Lupus is a chronic inflammatory disease that can affect various parts of the body, especially the skin, joints, blood, and kidneys.
Approximately two-thirds of people with lupus will develop some type of skin disease. Skin disease in lupus can cause rashes or sores (lesions), most of which will appear on sun exposed areas, such as the face, ears, neck, arms, and legs. In addition, 40 to 70 percent of people with systemic lupus will find that their disease is made worse by exposure to ultraviolet rays from sunlight or artificial light. Lupus skin rashes and lesions are often treated by a dermatologist; a physician who specializes in skin conditions.
The Forms of Cutaneous Lupus
Lupus skin disease, called cutaneous lupus erythematosus can occur in one of three forms:
● Chronic cutaneous (discoid) lupus erythematosus
● Subacute cutaneous lupus erythematosus
● Acute cutaneous lupus erythematosus
Chronic Cutaneous Lupus (discoid lupus) appears as disk-shaped, round lesions. The sores usually appear on the scalp and face, but sometimes they will occur on other parts of the body as well. Approximately 10 percent of people with discoid lupus later develop systemic lupus. Discoid Lupus lesions are often red, scaly, and thick. Usually they do not hurt or itch. Over time these lesions can produce scarring and skin discoloration (darkly colored and/or lightly colored areas). Discoid lupus lesions tend be very photosensitive, so preventive measures are important.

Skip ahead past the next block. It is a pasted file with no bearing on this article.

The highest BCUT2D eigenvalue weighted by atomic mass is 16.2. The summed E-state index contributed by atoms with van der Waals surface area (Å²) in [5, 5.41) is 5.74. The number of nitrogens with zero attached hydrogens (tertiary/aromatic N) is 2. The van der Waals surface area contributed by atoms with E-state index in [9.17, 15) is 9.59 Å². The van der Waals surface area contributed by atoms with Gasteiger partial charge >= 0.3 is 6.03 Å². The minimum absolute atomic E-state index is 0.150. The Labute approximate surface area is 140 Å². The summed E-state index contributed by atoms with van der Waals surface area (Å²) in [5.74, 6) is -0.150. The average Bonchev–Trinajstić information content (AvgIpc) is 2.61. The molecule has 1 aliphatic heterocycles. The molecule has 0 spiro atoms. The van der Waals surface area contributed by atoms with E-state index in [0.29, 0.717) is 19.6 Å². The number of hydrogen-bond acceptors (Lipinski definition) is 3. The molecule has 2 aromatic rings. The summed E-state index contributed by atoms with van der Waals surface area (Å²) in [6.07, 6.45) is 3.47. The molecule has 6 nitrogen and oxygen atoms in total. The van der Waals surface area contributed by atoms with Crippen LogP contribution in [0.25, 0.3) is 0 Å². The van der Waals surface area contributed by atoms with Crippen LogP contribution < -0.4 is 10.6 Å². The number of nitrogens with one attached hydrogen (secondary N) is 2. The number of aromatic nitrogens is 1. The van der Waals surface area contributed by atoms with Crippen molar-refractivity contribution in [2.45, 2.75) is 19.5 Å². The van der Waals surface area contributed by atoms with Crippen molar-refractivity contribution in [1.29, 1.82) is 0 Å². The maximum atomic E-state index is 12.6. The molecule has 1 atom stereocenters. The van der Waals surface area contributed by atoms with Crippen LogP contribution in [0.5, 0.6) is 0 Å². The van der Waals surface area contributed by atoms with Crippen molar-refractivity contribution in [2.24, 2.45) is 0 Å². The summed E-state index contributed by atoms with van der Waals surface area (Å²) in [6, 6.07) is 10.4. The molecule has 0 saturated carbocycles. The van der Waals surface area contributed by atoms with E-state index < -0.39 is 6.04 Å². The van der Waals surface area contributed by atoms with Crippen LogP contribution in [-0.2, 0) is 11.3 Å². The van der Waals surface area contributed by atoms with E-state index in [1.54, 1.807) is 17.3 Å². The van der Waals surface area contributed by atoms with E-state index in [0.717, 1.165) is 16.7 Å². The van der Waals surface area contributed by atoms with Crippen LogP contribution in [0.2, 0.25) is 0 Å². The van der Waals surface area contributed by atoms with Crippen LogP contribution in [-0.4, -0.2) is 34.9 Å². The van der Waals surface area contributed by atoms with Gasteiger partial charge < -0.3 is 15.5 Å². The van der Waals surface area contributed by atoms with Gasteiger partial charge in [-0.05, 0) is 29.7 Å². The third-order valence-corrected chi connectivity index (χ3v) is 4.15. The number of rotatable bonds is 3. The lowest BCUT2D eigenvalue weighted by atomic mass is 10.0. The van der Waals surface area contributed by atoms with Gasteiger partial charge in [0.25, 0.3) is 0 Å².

Subacute Cutaneous lesions may appear as areas of red scaly skin with distinct edges, or as red, ring-shaped lesions. The lesions occur most commonly on the sun-exposed areas of the arms, shoulders, neck, and body. The lesions usually do not itch or scar, but they can become discolored. Subacute cutaneous lesions are also photosensitive so preventive measures should be taken when spending time outdoors or under fluorescent lights.
Acute Cutaneous Lupus lesions occur when systemic lupus is active. The most typical form of acute cutaneous lupus is a malar rash — flattened areas of red skin on the face that resemble a sunburn. When the rash appears on both cheeks and across the bridge of the nose in the shape of a butterfly, it is known as the “butterfly rash.” However, the rash can also appear on the arms, legs, and body. These lesions tend to be very photosensitive. They typically do not produce scarring, although changes in skin color may occur.
Sourced from: Lupus Foundation of America
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